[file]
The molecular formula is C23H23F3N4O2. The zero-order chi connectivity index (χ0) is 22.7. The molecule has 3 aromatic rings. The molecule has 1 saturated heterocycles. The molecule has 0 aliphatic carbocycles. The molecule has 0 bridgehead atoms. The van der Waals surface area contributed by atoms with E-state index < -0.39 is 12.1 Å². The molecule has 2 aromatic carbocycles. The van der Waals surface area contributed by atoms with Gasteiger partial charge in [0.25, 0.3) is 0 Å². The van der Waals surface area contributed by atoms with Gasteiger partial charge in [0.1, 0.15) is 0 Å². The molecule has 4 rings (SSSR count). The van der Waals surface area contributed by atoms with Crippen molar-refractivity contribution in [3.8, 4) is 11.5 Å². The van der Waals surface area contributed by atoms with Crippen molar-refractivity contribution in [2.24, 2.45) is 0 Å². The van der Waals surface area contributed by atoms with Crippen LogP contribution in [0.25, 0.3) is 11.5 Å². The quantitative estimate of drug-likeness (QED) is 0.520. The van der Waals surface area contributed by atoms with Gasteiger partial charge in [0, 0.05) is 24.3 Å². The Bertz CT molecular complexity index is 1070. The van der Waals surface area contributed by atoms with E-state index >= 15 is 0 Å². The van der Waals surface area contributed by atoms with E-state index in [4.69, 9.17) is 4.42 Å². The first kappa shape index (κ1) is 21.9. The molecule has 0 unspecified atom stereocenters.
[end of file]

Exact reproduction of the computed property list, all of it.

The molecular formula is C23H23F3N4O2. The zero-order chi connectivity index (χ0) is 22.7. The molecule has 3 aromatic rings. The molecule has 1 saturated heterocycles. The molecule has 0 aliphatic carbocycles. The molecule has 0 bridgehead atoms. The van der Waals surface area contributed by atoms with E-state index < -0.39 is 12.1 Å². The molecule has 2 aromatic carbocycles. The van der Waals surface area contributed by atoms with Gasteiger partial charge in [0.25, 0.3) is 0 Å². The van der Waals surface area contributed by atoms with Gasteiger partial charge in [0.1, 0.15) is 0 Å². The molecule has 4 rings (SSSR count). The van der Waals surface area contributed by atoms with Crippen molar-refractivity contribution in [3.8, 4) is 11.5 Å². The van der Waals surface area contributed by atoms with Crippen molar-refractivity contribution in [2.24, 2.45) is 0 Å². The van der Waals surface area contributed by atoms with Crippen LogP contribution in [0.25, 0.3) is 11.5 Å². The quantitative estimate of drug-likeness (QED) is 0.520. The van der Waals surface area contributed by atoms with Gasteiger partial charge in [0, 0.05) is 24.3 Å². The Bertz CT molecular complexity index is 1070. The van der Waals surface area contributed by atoms with E-state index >= 15 is 0 Å². The van der Waals surface area contributed by atoms with E-state index in [4.69, 9.17) is 4.42 Å². The first kappa shape index (κ1) is 21.9. The molecule has 0 unspecified atom stereocenters.